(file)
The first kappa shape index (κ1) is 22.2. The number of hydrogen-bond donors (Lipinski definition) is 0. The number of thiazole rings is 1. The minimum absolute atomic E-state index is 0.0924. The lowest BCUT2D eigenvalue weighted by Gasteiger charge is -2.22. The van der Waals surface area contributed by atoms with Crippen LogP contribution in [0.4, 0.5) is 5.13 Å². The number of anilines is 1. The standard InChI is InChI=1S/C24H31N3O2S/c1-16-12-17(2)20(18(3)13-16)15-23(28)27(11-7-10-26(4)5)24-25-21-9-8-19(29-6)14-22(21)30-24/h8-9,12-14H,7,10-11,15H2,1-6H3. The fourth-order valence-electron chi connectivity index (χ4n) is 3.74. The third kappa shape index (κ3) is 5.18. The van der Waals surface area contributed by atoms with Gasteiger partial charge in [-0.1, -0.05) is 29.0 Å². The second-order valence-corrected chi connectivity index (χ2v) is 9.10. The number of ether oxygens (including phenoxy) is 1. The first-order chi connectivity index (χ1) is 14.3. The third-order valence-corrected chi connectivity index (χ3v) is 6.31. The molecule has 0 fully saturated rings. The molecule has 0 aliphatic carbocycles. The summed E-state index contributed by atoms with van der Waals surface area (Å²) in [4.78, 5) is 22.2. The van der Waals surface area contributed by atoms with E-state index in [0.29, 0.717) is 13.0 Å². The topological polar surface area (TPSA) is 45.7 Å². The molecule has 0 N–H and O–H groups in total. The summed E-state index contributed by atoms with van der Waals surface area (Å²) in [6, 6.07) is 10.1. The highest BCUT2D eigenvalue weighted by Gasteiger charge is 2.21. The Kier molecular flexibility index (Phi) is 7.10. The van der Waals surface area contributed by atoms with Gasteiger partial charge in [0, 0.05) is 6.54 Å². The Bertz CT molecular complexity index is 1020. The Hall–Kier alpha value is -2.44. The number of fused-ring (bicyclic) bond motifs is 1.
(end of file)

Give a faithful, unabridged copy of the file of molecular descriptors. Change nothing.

The first kappa shape index (κ1) is 22.2. The number of hydrogen-bond donors (Lipinski definition) is 0. The number of thiazole rings is 1. The minimum absolute atomic E-state index is 0.0924. The lowest BCUT2D eigenvalue weighted by Gasteiger charge is -2.22. The van der Waals surface area contributed by atoms with Crippen LogP contribution in [0.4, 0.5) is 5.13 Å². The number of anilines is 1. The standard InChI is InChI=1S/C24H31N3O2S/c1-16-12-17(2)20(18(3)13-16)15-23(28)27(11-7-10-26(4)5)24-25-21-9-8-19(29-6)14-22(21)30-24/h8-9,12-14H,7,10-11,15H2,1-6H3. The fourth-order valence-electron chi connectivity index (χ4n) is 3.74. The third kappa shape index (κ3) is 5.18. The van der Waals surface area contributed by atoms with Gasteiger partial charge in [-0.1, -0.05) is 29.0 Å². The second-order valence-corrected chi connectivity index (χ2v) is 9.10. The number of ether oxygens (including phenoxy) is 1. The first-order chi connectivity index (χ1) is 14.3. The third-order valence-corrected chi connectivity index (χ3v) is 6.31. The molecule has 0 fully saturated rings. The molecule has 0 aliphatic carbocycles. The summed E-state index contributed by atoms with van der Waals surface area (Å²) in [4.78, 5) is 22.2. The van der Waals surface area contributed by atoms with E-state index in [0.29, 0.717) is 13.0 Å². The topological polar surface area (TPSA) is 45.7 Å². The molecule has 0 N–H and O–H groups in total. The summed E-state index contributed by atoms with van der Waals surface area (Å²) in [6, 6.07) is 10.1. The highest BCUT2D eigenvalue weighted by Gasteiger charge is 2.21. The Kier molecular flexibility index (Phi) is 7.10. The van der Waals surface area contributed by atoms with Gasteiger partial charge in [0, 0.05) is 6.54 Å². The Bertz CT molecular complexity index is 1020. The Hall–Kier alpha value is -2.44. The number of fused-ring (bicyclic) bond motifs is 1.